Inovev notes that Toyota has outsold both Chevy and Ford by about 50,000 units, with Toyota sales being just shy of 250,000 units and the other two slightly below 200,000 for Q1.
Inovev points out that Toyota also leads the Big Three in the sedan category (Camry, Corolla).
So if there are three big categories–trucks, SUVs and cars–the Big Three is now only dominant in one.
Lexus has revealed the major midcycle update of the seventh generation ES, which appeared in 2018. The ES is a sedan. The ES is one of the fundamental products of the brand that we now know as Lexus. In 1989 at the North American International Auto Show in Detroit Lexus was introduced to the world with two models: the LS 400 sedan and the ES 250. While many associate Lexus with the wildly popular RX crossover, it wasn’t introduced until 1989.
Without the ES, arguably, we wouldn’t have the Lexus that we now know: Let’s face it, while the top-of-the-line LS is notable, its sales potential is limited. (That is: the starting MSRP for an LS is $76,000, while the starting price for an ES is $40,000. The difference is not trivial.)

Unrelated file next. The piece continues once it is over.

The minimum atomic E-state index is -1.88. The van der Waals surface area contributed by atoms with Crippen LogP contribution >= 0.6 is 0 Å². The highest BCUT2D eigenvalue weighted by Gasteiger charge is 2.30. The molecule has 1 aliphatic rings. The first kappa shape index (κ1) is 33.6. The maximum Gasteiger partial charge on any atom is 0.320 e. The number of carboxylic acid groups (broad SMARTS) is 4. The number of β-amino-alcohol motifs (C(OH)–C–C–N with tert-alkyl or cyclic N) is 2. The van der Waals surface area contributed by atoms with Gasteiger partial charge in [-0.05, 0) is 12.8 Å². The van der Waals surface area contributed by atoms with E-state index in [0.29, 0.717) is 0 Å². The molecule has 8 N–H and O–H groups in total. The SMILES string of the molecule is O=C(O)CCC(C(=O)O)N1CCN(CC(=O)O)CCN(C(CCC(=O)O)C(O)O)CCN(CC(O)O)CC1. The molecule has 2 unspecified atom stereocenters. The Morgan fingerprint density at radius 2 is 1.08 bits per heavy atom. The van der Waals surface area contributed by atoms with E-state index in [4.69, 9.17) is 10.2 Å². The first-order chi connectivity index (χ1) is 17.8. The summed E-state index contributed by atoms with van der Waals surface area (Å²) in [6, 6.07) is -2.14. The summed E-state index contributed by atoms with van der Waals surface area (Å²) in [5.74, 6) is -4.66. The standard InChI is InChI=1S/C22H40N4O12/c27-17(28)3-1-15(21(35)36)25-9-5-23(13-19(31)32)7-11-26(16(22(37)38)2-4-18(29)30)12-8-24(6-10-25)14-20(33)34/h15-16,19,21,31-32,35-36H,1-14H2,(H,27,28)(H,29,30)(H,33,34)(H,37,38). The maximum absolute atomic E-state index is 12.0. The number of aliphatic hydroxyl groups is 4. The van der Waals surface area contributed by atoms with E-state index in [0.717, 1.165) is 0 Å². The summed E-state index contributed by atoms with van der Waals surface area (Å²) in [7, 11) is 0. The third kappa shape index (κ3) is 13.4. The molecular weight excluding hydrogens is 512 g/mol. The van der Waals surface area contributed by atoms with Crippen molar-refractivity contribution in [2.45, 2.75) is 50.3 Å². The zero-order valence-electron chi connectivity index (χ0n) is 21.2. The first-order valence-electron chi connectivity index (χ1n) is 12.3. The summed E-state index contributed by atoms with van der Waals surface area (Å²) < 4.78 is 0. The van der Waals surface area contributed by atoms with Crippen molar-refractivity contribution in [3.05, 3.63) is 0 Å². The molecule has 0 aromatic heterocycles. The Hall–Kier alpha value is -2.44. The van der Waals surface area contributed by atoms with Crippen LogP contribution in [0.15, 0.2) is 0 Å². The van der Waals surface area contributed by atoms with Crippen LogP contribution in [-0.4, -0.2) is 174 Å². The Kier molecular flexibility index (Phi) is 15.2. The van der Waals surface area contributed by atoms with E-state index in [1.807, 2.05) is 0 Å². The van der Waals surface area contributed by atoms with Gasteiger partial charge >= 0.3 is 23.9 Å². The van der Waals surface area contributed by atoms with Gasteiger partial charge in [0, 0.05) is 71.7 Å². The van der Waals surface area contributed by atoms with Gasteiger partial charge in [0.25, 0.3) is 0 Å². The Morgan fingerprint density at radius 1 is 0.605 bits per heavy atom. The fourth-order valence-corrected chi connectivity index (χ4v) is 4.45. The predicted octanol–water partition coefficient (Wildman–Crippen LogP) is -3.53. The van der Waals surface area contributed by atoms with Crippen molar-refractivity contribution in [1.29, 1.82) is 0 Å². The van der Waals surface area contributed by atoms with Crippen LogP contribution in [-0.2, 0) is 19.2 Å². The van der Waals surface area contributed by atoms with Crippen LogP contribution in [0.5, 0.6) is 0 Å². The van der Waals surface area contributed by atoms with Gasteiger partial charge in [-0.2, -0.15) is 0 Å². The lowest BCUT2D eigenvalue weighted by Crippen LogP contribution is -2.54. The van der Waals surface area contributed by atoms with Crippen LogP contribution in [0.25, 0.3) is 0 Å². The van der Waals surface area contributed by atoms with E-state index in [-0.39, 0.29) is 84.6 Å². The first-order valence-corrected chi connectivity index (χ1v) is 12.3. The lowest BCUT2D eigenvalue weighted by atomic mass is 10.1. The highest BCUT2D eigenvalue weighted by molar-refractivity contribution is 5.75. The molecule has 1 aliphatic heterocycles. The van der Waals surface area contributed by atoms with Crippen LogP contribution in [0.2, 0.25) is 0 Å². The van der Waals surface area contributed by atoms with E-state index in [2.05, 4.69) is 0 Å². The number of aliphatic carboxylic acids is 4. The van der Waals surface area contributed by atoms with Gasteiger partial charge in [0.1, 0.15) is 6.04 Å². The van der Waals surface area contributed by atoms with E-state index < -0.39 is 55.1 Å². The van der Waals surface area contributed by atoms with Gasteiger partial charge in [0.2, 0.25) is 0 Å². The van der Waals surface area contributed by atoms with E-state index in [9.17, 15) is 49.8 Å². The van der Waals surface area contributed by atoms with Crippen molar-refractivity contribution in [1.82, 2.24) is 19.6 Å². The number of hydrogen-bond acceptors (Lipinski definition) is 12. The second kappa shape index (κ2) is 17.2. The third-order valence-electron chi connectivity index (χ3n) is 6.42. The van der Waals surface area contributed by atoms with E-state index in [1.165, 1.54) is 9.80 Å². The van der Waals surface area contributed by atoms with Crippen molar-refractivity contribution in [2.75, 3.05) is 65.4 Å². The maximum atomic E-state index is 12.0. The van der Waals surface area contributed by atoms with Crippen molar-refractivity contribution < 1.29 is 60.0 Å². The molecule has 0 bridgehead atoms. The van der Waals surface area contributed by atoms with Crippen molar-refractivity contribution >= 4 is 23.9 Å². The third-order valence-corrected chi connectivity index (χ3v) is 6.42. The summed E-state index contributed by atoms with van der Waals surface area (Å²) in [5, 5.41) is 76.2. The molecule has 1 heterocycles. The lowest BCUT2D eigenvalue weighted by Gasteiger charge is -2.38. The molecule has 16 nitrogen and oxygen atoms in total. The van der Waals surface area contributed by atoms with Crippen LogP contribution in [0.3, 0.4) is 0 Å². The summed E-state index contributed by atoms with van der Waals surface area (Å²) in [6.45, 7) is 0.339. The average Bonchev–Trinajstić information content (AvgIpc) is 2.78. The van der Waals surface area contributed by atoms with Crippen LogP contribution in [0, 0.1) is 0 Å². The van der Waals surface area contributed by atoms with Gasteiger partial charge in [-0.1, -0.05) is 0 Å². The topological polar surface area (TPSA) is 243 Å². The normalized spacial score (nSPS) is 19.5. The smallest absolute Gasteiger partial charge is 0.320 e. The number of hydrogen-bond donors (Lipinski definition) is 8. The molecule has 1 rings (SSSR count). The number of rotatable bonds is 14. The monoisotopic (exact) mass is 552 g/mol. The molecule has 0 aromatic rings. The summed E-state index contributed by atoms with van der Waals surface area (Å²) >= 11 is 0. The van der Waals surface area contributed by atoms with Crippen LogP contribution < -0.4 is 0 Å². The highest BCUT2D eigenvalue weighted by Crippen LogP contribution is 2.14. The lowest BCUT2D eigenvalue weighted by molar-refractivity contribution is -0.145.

Lexus has seven cars in its lineup: IS, RC, ES, GS LS, LC and LFA. In 2020 there were 68,205 Lexus cars delivered. Of that number, 43,292 were ES models. Second to it is the IS, at 13,600.
Of course, the brand that made luxury crossovers a thing has five models in the SUV category. In 2020 it sold 206,836. Of that number, 101,059 were RX models. Second to it is the NX, at 55,784.
While it is clear that the crossover is certainly bringing in more buyers, note how important the ES is to the overall car sales: 63% of the total. The RX represents about 49% of the crossover total.
So for 2022 the brand has made some modifications, such as making its Lexus Safety System+ 2.5 as standard equipment (among its elements: Pre-Collision System (PCS) that uses enhanced sensors; it includes Frontal Collision Warning (FCW), Automatic Emergency Braking (AEB), Pedestrian Detection and Bicyclist Detection, and Intersection Turning Assist (under certain conditions it will recognize an oncoming vehicle when performing a left-hand turn, or a pedestrian when performing left and right-hand turns; it activates PCS if needed)).